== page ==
Then chinders and I did a little more training in the den (since he indicated that he did not want to go back into the bedroom at all, not even if chinders did have salmon bits in there) and tried swapping toys in for some of the treats, which sort of worked, about three times. And he continued with the "Sure, I'll lie down! No, I'm not going to get up. Not even if you use a treat lure. Or a toy lure. Or jogging away. Oh, are we practicing Stay now? I can do that. Hey, you're jogging away! Where are you going?"

Aggravating dog.

But he was very well-behaved around the power tools on Sunday while we were constructing the foundation for the chicken coop, and he hasn't eaten any small household vertebrates at all, so really I can't complain. He's very well-behaved when he can see the utility of it, so most of the time he's lovely.

Is he treating chinders as alpha, or is it that the pack is Supposed To Be Together?

chinders is clearly his favorite. He is pretty willing to take cues from other people if she's not home, or if she's in the room doing something else, but he does not like it when she's around but not present (e.g., she's doing something in the garden and he's inside).

He doesn't totally shadow her -- if she's doing something boring and he knows that, he might go check on people who are doing more interesting things like cooking or looking at the chickens, and he will occasionally go lie down in other rooms entirely (especially in the evenings if she's playing video games). But he definitely pays a lot more attention to where she is than to where anybody else is.

He does seem happy when we're all in the same place, especially if we're somewhere a little unusual (e.g., the backyard, going to obedience class), but he doesn't take steps to try to get us in the same place (for instance, running back and forth between the separated people or trying to lead anybody anywhere). Togetherness seems to be more of an occasional bonus -- fun things are happening and everyone's here! that's extra fun! -- than either good by itself (he's more "the humans are all sitting in the living room; are they going to do anything interesting? no? I guess then I will lie on the hard rug, sigh, and practice my put-upon look") or necessary for fun to happen.

Yah, it definitely sounds like he's decided she's the alpha, then. Glad he's willing to take cues from other people. Ista's first idea of pack hierarchy at our house was that I was alpha and she was second in command and the boymonkeys after. Her first notion of fetch was that I would throw a toy and she would fetch it, and she would throw a toy and they would fetch it. She was very encouraging in trying to train them to this, and it took a bit to convince her that, no, they also got to throw toys and have her fetch them. She now likes it that way, too, but at first there was a certain level of, "But...wait...this makes no sense," in the poodle demeanor.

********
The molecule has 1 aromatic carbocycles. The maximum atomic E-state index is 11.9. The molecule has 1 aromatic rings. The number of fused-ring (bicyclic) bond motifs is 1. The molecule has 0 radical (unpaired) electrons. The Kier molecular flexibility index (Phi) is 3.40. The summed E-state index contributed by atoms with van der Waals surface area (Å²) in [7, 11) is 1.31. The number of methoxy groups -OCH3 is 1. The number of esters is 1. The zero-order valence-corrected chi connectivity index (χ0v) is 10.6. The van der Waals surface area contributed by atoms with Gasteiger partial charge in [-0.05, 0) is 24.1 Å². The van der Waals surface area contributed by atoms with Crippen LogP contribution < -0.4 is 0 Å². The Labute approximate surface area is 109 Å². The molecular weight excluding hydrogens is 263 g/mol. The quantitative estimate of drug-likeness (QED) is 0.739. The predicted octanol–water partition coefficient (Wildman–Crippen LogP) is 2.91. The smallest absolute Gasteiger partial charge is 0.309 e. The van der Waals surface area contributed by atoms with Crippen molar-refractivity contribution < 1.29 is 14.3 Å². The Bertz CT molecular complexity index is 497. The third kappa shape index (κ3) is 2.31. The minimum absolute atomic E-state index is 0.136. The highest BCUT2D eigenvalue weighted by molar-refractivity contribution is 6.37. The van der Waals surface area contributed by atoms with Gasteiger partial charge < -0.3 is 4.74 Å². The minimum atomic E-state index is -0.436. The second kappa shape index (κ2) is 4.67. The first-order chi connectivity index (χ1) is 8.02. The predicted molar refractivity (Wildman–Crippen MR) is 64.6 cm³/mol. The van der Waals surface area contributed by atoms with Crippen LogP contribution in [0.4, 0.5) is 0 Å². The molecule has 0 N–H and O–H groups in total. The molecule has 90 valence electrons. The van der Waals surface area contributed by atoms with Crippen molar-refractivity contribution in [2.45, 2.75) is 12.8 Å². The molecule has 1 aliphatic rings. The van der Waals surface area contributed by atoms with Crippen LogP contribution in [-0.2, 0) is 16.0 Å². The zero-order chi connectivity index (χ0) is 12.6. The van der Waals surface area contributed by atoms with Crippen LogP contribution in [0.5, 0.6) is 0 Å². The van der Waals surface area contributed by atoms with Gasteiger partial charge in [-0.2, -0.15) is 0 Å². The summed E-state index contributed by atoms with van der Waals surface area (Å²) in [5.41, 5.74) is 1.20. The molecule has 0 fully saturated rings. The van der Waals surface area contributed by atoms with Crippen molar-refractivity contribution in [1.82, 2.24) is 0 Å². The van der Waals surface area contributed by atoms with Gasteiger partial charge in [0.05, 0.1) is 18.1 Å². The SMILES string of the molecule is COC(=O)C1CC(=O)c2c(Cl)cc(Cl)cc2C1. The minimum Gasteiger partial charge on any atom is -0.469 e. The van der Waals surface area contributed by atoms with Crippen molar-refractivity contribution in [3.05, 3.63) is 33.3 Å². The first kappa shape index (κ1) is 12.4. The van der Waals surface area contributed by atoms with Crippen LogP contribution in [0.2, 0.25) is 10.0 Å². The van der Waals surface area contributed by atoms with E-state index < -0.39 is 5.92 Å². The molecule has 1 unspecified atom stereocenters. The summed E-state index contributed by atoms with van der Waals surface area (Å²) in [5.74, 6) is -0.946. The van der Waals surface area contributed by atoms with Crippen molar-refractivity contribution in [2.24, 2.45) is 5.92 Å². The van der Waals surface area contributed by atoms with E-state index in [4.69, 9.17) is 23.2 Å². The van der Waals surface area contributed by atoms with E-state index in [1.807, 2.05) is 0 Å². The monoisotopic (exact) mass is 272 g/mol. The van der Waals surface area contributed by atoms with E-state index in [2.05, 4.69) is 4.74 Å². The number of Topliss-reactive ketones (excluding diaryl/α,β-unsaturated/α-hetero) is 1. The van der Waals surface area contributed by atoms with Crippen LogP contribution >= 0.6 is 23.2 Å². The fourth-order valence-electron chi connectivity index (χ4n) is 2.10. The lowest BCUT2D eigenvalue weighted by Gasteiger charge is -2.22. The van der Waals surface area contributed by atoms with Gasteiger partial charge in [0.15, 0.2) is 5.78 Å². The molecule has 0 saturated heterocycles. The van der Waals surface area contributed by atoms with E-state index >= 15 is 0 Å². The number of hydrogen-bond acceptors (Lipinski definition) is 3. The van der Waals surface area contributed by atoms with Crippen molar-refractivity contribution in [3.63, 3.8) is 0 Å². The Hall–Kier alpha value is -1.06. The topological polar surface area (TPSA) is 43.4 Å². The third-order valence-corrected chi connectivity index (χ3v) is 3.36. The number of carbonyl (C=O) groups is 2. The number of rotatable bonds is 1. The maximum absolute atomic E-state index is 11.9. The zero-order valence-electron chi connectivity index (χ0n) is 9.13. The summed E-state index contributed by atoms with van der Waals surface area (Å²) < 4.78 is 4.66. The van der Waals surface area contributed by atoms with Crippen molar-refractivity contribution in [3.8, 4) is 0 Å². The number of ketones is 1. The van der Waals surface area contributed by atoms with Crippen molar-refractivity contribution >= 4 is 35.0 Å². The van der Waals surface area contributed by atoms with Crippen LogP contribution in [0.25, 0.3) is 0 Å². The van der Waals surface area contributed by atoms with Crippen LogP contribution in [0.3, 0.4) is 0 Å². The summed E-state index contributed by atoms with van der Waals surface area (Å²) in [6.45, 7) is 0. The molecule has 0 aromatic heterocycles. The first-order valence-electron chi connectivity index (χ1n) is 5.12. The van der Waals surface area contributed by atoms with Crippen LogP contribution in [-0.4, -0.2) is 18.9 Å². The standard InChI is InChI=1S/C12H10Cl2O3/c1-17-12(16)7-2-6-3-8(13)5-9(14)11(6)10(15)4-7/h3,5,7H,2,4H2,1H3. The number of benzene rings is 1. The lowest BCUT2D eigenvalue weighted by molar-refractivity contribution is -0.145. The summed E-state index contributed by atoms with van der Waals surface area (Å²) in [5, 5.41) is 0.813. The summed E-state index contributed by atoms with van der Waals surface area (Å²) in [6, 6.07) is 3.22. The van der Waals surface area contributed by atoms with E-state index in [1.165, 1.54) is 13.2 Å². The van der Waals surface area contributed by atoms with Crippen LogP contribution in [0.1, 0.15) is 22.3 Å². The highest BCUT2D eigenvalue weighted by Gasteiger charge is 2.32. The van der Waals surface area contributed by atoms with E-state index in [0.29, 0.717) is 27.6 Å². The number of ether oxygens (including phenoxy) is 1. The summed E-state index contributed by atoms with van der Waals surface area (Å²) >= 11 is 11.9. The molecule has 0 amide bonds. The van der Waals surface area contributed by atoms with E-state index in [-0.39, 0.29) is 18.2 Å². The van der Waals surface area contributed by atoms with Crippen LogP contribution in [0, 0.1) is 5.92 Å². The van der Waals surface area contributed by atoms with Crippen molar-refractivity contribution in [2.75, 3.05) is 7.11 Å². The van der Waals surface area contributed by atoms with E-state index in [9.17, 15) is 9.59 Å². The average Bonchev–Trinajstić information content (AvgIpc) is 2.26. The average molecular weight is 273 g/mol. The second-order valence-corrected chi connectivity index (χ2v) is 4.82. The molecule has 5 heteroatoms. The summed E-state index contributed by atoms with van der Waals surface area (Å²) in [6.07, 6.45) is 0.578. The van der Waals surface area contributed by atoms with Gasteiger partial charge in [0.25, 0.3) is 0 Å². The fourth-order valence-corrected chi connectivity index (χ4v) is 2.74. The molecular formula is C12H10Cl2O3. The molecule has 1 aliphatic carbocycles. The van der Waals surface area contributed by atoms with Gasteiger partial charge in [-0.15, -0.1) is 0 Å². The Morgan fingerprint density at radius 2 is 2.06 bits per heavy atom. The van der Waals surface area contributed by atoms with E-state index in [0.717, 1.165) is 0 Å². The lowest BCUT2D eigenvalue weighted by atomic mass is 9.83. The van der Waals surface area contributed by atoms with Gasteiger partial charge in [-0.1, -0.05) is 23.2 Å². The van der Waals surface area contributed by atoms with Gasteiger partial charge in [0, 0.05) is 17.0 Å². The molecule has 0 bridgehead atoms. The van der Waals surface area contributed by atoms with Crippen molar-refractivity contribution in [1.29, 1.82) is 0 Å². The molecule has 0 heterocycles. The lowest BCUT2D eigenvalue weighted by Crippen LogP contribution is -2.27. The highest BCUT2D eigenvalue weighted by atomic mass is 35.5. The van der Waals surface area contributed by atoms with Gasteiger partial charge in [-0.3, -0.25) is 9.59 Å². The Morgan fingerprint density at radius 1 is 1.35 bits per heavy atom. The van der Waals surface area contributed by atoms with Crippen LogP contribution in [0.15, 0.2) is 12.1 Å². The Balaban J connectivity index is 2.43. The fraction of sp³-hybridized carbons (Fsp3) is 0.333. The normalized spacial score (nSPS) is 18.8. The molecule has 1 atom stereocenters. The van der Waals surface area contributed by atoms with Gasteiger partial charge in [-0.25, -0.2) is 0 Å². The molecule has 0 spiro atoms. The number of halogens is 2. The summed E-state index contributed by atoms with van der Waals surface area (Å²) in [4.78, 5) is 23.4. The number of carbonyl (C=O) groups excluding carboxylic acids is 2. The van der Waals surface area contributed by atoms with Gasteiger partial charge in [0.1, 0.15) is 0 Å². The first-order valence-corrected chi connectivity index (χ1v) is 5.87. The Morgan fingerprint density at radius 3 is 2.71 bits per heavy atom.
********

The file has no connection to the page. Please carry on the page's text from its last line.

I would throw a toy and she would fetch it, and she would throw a toy and they would fetch it

Hee!

I would like to teach Galen how to play fetch, but generally by the time he has put the toy down he does not want to chase it again.

This is one of the places where the size of dog may make a difference: do you play tug with him with his toys, or is he to understand that if a human wants something, they are to have it? Ista's best friend Morgan does not understand tug as a game. If a monkey tugs on something, they get it, game over, end of story. This has advantages and disadvantages. Ista understands the difference between "we are playing a game of tug" and "give me that," so that's useful--and knowing that "we are playing a game of tug" is one of the rewards for bringing a toy back makes fetch more appealing when she really wants to bite and chomp on the toy.

We play tug with one particular toy, and have a cue for it. (I'm not sure that he actually recognizes that cue as meaningful, but he pays attention to body language anyway, and is fairly good about giving when it is giving time.)

One of the odd things about him is that if he picks up a toy in the house, he will always bring it to the rug by the front door. That is The Playing With Toys Spot now, regardless of whether a person gave him a plush toy in the den or let him win a game of tug in the bedroom or tossed a bee down the hall -- once he's got control of the object, it's right back to the rug for the squeaking/chomping/pouncing on. He does not have an obvious preferred spot in the yard. Hm. I suppose this presents an obvious way to increase the possibility of rewardable accidental successes, doesn't it? And here I'd been thinking starting outside made more sense....

Does your obedience trainer have any suggestions about what to use instead of food as a motivator?
Sounds like you've set up a doggie bedroom, complete with white noise machine!

Actually, food seems to be reasonably effective for teaching him things. The problem is when distractions come in -- ideally, we'd teach him to ignore squirrels by providing him with something better than staring at a squirrel. But he gets very focused on the squirrels, even though he's on leash and they're in trees and he will never actually catch them.

I wonder if bringing his tug toy on walks might work? If he's thinking of squirrels as fun things to chase, rather than tasty things to eat, maybe a game would be more in line with what he wants when he's looking at a squirrel.

Let me know if that works. It never has for Ista, and if it does work I may quiz you on specifics.